night, owl, moon

observe the owl,
illuminated with shivering shadows
cast between branches
by the moon—

is it a sign,
an initiation?
or simply a reflection
of the enormous mystery
of a journey
whose path can never be
foretold?

When I saw Jane’s Random Word Generator list this week, the first word that jumped out at me was owl, which of course reminded me of my moon and owl painting that seems to go so well with so many poems. I was thinking about it when David published the W3 prompt for this week, which invited us to respond to Denise DeVries’ poem “Generation Gap” using a computer aid, such as a Random Word Generator.

In Denise’s poem, she and her granddaughter look up in wonder at the night sky.

The words I used from Jane’s list were: observe, owl, illume (illuminated), shivering, cast, sign, initiate (initiation), reflect (reflection), enormous, foretell (foretold).

Denise wonders if using a Random Word Generator would be cheating. But words are just words, no matter the source–why would it be cheating to take any word from anywhere as inspiration for a poem? It’s the poet who must make them sing.

My Dream About Dogs

The dogs were here first.
You think you own them, but no–
they lead, you follow.

Other dogs, other
people, entangled within
a rocky landscape.

It’s always winter.
You must work hard, struggle
to get anywhere.

Where is it?  You no
longer even think you know–
the pull of the leash.

You’re cold and you need to feel–
breath shortens—leaves misty trail.

Ingrid at dVerse asked us to write a poem inspired by a dream, and Sarah’s W3 prompt asked for a poem of 14 lines or less about dreams.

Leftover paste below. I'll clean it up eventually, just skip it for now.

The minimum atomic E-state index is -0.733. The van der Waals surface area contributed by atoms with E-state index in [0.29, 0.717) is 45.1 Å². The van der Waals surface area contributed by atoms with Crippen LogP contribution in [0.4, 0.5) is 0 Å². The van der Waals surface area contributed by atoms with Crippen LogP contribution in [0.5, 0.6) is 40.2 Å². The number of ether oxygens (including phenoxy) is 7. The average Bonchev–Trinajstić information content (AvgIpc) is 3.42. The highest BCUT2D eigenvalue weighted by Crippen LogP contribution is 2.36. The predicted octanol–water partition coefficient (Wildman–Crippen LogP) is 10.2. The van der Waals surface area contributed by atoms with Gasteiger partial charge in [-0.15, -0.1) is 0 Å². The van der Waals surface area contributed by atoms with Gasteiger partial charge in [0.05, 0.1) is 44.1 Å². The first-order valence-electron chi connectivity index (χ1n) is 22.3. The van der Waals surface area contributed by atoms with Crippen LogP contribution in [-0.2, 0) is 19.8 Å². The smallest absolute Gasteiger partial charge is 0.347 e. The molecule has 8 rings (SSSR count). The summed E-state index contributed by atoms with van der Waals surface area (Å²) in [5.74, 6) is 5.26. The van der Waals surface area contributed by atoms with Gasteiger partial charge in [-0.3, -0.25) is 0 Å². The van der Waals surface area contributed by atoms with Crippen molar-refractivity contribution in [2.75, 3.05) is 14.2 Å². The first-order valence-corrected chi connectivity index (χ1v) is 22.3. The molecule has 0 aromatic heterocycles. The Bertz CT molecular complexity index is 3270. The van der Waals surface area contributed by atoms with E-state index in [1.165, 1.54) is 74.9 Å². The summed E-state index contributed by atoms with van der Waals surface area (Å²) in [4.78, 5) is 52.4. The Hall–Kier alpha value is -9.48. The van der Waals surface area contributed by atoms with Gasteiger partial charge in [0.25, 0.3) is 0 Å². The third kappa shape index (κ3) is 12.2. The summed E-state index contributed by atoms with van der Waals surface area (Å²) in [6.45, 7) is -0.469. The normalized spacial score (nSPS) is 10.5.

I remembered these sketches I did of a dog–I think it was from a photo Nina sent me of one of her dogs, but I’m not totally certain–and found them in an old sketchbook from the early 1980s. The collage is from one of Jane’s prompts I did in 2016.

I often dream of dogs–I’ve lived with them, but never owned one. Clearly they have a secure place in my mind.

clarity

what I keep secret
is written on my body
underneath my skin–

what I choose to feel
shows up hidden, as tattoos
blood-inked inside veins

that hostage my heart,
a pounding prison of fear–
frozen, silent, still–

no magic portal
arrives to illuminate
who I am and why–

only the moon sees, the stars–
reflecting me back, alive

For W3 prompt #36, where Muri has asked for a 14 line poem on the subject of poverty.

December 8, 1980

the flames are warm–
we hold hands
against wrath

what is the context of
the naked soul?
is it pure love?

who invented hate?

Britta at W3 asked for a poem with a date for a title, responding to her poem “the theory of everything”. I composed a shovel poem from this line: warm hands, wrath of soul, love, hate,

My illustration is a Japanese Bunraku puppet representing a demon, but I was also inspired by another of Brendan’s Ekphrastic photos at earthweal, below.

Imagine if someone would just give us some truth…could we all shine on?

Forty-two years. Who do we think we are?

also linking to dVerse OLN hosted by Bjorn

No Harbor

impossible to recall
exactly how it began
within disconnected walls
of days too narrow, thin

exactly how it began–
no entrance, no way out
of days too narrow, thin–
like land-encrusted boats

no entrance, no way out–
unplaced and yet confined